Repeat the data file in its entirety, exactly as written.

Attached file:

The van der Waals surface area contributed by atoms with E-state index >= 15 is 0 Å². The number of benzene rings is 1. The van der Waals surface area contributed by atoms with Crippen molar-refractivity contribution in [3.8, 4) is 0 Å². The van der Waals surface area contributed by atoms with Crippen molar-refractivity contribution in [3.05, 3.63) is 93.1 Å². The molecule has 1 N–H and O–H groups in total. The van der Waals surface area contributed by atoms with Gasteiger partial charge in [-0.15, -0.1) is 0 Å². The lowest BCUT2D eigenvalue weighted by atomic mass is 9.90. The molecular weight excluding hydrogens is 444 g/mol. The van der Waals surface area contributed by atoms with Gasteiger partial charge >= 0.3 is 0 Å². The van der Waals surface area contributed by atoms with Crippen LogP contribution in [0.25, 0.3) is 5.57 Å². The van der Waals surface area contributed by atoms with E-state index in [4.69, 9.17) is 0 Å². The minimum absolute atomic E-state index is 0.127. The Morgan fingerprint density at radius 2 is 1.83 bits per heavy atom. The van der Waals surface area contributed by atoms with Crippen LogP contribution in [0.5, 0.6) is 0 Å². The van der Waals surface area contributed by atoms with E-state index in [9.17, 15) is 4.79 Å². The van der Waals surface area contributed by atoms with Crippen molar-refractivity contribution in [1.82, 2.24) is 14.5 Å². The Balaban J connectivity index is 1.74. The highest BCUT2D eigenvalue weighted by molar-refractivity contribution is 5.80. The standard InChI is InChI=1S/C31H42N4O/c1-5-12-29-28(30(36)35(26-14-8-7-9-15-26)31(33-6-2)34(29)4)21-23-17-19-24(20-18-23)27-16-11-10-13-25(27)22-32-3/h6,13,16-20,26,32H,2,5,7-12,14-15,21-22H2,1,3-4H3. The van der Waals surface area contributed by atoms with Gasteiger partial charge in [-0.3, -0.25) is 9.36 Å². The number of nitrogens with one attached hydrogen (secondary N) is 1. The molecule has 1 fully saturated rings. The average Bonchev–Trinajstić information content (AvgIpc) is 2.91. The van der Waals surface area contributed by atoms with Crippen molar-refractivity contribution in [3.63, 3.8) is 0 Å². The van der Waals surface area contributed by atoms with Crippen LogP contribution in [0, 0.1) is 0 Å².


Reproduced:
The van der Waals surface area contributed by atoms with E-state index >= 15 is 0 Å². The number of benzene rings is 1. The van der Waals surface area contributed by atoms with Crippen molar-refractivity contribution in [3.8, 4) is 0 Å². The van der Waals surface area contributed by atoms with Crippen molar-refractivity contribution in [3.05, 3.63) is 93.1 Å². The molecule has 1 N–H and O–H groups in total. The van der Waals surface area contributed by atoms with Gasteiger partial charge in [-0.15, -0.1) is 0 Å². The lowest BCUT2D eigenvalue weighted by atomic mass is 9.90. The molecular weight excluding hydrogens is 444 g/mol. The van der Waals surface area contributed by atoms with Gasteiger partial charge >= 0.3 is 0 Å². The van der Waals surface area contributed by atoms with Crippen LogP contribution in [0.25, 0.3) is 5.57 Å². The van der Waals surface area contributed by atoms with E-state index in [4.69, 9.17) is 0 Å². The minimum absolute atomic E-state index is 0.127. The Morgan fingerprint density at radius 2 is 1.83 bits per heavy atom. The van der Waals surface area contributed by atoms with Crippen LogP contribution in [0.5, 0.6) is 0 Å². The van der Waals surface area contributed by atoms with E-state index in [9.17, 15) is 4.79 Å². The van der Waals surface area contributed by atoms with Crippen molar-refractivity contribution in [1.82, 2.24) is 14.5 Å². The Balaban J connectivity index is 1.74. The highest BCUT2D eigenvalue weighted by molar-refractivity contribution is 5.80. The standard InChI is InChI=1S/C31H42N4O/c1-5-12-29-28(30(36)35(26-14-8-7-9-15-26)31(33-6-2)34(29)4)21-23-17-19-24(20-18-23)27-16-11-10-13-25(27)22-32-3/h6,13,16-20,26,32H,2,5,7-12,14-15,21-22H2,1,3-4H3. The van der Waals surface area contributed by atoms with Gasteiger partial charge in [-0.3, -0.25) is 9.36 Å². The number of nitrogens with one attached hydrogen (secondary N) is 1. The molecule has 1 fully saturated rings. The average Bonchev–Trinajstić information content (AvgIpc) is 2.91. The van der Waals surface area contributed by atoms with Crippen molar-refractivity contribution in [3.63, 3.8) is 0 Å². The van der Waals surface area contributed by atoms with Crippen LogP contribution in [0, 0.1) is 0 Å².